It was technically against Craigslist’s guidelines and some would consider it spam, but it was certainly one of the core mechanics which helped drive AirBnB to a billion dollar valuation.

The Future Of Growth Hacking

Although born out of the startup world, the growth mindset will and already is integrating with the marketing strategies of established companies. This new era of “growth marketing” will take the techniques and apply them to current campaigns to ensure traditional media spend and digital advertising budgets realise their full potential. Many large brands are a victim of their own success and often overlook the few percent that they could improve each month by advocating the growth mindset into everything they do.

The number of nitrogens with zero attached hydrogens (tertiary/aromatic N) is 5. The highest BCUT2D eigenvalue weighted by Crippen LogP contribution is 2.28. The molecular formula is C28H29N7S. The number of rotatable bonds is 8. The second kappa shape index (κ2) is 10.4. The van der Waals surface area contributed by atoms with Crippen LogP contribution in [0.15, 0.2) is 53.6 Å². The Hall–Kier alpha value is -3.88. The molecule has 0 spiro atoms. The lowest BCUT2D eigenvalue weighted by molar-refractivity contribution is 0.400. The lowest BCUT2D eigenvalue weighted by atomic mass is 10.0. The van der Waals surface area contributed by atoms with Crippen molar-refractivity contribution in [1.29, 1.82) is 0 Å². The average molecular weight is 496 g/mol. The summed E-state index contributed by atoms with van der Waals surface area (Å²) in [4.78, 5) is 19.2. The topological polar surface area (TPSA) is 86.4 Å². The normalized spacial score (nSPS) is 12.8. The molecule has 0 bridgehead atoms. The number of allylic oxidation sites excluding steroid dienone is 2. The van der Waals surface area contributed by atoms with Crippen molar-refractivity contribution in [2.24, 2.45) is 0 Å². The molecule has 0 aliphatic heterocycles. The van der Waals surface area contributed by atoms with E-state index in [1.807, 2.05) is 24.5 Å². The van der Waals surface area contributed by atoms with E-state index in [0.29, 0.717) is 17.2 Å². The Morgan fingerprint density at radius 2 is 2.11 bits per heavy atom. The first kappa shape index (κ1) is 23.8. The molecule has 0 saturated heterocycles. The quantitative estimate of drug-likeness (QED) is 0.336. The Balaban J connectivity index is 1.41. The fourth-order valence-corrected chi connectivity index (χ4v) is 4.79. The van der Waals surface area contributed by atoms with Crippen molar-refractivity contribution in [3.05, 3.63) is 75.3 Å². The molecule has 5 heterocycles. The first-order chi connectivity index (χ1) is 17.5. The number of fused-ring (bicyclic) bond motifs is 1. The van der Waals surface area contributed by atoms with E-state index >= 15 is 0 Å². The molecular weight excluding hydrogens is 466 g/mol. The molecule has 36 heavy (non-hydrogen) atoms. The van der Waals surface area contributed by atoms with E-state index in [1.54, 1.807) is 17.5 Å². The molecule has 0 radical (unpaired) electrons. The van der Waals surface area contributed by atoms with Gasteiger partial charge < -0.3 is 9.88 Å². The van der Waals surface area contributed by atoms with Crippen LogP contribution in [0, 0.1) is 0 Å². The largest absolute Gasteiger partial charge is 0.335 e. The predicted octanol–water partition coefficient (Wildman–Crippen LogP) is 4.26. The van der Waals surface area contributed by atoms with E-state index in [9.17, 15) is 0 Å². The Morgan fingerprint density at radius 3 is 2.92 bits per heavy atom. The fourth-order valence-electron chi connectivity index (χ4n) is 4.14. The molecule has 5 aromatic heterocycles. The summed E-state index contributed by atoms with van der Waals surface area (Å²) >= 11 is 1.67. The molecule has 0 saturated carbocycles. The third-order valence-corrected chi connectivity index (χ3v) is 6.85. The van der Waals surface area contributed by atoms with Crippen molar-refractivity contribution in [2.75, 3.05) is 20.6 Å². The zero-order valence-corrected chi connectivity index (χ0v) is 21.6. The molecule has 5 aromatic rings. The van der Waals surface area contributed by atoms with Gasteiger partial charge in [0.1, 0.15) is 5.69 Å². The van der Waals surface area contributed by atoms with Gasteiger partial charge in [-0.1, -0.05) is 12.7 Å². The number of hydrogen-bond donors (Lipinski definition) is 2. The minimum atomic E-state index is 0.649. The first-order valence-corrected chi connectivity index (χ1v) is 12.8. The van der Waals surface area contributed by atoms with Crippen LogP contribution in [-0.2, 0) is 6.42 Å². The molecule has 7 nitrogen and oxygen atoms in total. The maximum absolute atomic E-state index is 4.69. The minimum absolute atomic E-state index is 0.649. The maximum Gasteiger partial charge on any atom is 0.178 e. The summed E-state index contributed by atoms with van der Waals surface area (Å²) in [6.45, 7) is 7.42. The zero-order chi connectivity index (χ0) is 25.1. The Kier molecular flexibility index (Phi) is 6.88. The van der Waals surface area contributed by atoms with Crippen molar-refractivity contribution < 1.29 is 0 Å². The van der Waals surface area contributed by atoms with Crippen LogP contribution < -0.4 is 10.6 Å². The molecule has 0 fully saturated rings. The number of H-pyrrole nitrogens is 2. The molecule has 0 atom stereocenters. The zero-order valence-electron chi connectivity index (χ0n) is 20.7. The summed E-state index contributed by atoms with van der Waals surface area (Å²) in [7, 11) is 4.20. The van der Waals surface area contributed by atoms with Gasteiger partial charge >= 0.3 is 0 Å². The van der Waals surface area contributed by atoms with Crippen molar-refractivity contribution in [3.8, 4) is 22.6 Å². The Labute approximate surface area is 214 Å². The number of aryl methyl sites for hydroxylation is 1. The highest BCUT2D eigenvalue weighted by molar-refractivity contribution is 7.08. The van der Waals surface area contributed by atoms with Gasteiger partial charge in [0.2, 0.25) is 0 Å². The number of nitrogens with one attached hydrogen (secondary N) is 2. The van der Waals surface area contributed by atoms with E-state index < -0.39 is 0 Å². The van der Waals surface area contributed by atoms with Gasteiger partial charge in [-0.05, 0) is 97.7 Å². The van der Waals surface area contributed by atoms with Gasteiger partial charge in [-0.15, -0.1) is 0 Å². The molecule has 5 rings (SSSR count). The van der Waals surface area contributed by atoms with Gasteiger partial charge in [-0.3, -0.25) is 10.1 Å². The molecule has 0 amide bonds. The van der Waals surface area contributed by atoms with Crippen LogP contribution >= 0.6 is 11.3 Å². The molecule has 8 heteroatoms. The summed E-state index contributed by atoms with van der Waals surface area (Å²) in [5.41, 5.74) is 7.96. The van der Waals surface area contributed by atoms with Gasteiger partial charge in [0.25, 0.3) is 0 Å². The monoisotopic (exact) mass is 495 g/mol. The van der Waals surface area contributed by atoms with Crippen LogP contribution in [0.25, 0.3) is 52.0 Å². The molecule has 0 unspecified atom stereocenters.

Emerging platforms are the real opportunity in the market and the savvy growth marketer will regularly seek out new ways to exploit traffic and drive users to their brands. Video platforms like Periscope and Meerkat (which delivers live video snippets to Twitter) are already seeing massive growth. Brands must be flexible and dynamic enough to adopt these new technologies and be prepared to go beyond the comfort zone of their current marketing plans; always asking how they can improve what they are doing at every step.

If we fast forward another 2-3 years, those companies which do not have growth teams within their marketing departments will be left behind.

 

By Gary Taylor, Digital Director of tmwi.